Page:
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Entertainer Is the Answer to Nun's Prayers at Clinic Benefit


Sister Marie Therese of the Sisters of the Company of Mary and founder of the Lestonnac Free Clinic in Orange wore a cymbidium orchid corsage to the party. It was pinned on her dark blue habit. She said her prayers were answered again.

She had wanted a headline performer for the clinic's second annual fund-raising dinner-dance held Thursday night at the Anaheim Hilton.

"I prayed and prayed and prayed," said the recipient of the 1985 Alex de Tocqueville Society's Humanitarian Award. "I wanted the event to be a success. When I learned that Carol Lawrence was coming, it made me so happy."

According to Jerry Derloshon, president of the clinic's board of directors, the event attracted 425 supporters and raised $22,000.

Honorary chairmen of the evening included such longtime Lestonnac supporters as Supervisor Ralph B. Clark, J. Robert Fluor II, Archbishop Thomas Clavel and Carl Karcher, head of Karl's Jr. Restaurants.

Derloshon, who served as emcee for the evening, announced from the stage that Margaret and Carl Karcher had become grandparents for the 40th time.

"There are approximately 40 tables in this room," said Derloshon, and "I have a (mental) picture of a Karcher at every table."

In fact, Karcher's son, Father Jerome Karcher of St. Norbert Church in Orange, also secretary of the board of directors, gave the invocation before dinner.

Before Lawrence entertained, Derloshon called 19 children from the St. Jeanne de Lestonnac Catholic School in Tustin to the stage. Each held a letter of the alphabet, elaborately designed in calligraphy by Annie Long, Chapman College director of publications. The letters spelled out Lestonnac Free Clinic. As Derloshon read a poem written by Sister Therese expressing her feelings about the work of the clinic, the children raised the letters high whenever the clinic's name was mentioned.

The free out-patient clinic is staffed by doctors and nurses who donate their time. The clinic is open five days a week, Tuesday through Saturday. Counseling for parents, including information on children's nutritional needs, preventive medicine and psychological help, is also available.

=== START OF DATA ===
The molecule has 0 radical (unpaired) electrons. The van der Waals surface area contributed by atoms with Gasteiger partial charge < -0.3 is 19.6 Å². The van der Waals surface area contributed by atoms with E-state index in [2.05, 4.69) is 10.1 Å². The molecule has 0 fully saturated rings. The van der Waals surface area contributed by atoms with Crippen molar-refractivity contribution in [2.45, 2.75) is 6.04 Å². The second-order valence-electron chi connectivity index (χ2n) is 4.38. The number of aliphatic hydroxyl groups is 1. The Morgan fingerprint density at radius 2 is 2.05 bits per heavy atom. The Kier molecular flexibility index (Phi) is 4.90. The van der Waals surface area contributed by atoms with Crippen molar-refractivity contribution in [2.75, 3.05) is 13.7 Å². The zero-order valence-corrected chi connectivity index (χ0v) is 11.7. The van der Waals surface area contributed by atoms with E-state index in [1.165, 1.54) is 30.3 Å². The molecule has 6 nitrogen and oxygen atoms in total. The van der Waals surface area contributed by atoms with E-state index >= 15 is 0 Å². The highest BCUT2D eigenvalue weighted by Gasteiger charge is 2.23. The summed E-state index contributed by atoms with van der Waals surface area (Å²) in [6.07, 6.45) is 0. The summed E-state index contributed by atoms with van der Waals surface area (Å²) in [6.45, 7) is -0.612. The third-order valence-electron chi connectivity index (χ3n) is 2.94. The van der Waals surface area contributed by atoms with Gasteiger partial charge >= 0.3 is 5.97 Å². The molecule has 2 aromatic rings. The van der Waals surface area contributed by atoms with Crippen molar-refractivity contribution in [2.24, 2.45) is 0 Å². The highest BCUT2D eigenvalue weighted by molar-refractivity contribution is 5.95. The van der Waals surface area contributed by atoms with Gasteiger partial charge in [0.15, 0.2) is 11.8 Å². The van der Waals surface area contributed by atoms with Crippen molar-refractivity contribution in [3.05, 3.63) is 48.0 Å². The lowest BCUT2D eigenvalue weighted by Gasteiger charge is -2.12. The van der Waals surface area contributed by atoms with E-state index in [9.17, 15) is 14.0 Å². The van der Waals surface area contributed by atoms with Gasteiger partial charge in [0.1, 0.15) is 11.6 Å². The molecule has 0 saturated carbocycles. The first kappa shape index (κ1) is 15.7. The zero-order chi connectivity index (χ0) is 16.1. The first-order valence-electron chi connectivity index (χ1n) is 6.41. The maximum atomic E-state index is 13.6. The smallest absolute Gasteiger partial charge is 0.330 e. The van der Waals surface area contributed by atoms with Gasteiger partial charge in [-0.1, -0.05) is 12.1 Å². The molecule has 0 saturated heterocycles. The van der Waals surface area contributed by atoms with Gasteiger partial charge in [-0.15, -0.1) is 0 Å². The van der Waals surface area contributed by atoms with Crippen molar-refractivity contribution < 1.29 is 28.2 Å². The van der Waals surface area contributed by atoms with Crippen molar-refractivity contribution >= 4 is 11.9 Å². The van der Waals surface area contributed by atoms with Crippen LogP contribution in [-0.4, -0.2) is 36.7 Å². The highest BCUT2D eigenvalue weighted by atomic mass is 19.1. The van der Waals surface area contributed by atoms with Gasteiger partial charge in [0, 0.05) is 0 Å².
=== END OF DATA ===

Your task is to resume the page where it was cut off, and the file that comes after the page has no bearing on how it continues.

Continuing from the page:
"We expanded last year," says Derloshon. "We have doubled in size, and we are opening a dental clinic in addition to our medical clinic."

He added, "The clinic, free to everyone, sees nearly 3,000 people a year.

Tempo Changes

Singer-dancer Lawrence changed the tempo of the evening when she appeared in a beige, form-fitting, glittering dance costume. Her opening number, "New Attitude," prompted Nel Flynn of Yorba Linda to remark, "I want to look like that and have what's inside--all that energy."

A quick slide show during one of many costume changes focused on milestones in Lawrence's career.

The slides included photos of her as the young Maria in "West Side Story," pictures of her coffee commercial days, shots of her with Bob Hope and Frank Sinatra.

Another skit called for seven volunteers from the audience, among them Hector Godinez, district manager of U. S. Postal Service; Charles Kovacs, Rockwell International vice president, and Dr. Thomas Baker of Santa Ana. Kovacs and Baker are both clinic board members.

In minutes they had learned a top-hat-and-cane routine that ended with Lawrence being lifted horizontally by the group and carried to the other end of the stage.

Off-stage, Lawrence said she had canceled an out-of-state engagement to perform for the Lestonnac benefit. "When I heard about the sister and the work she was doing, I wanted to do this," she said.

Roses went to Gail Cornell, event coordinator, and Rosalie Corless, the clinic's assistant director.

The 15-member board honored Sister Therese with a thank you arranged through the Chapman College communications media department. As each board member's photograph was flashed on a center-stage screen, their prerecorded voices praised the nun's persistent dedication to her goals.

Presented a desk clock with an inscription from the board, the Trinidad-born nun said: "When I started this, I only wanted to take care of the neighborhood children's cuts and bruises. The works going on are not all mine."

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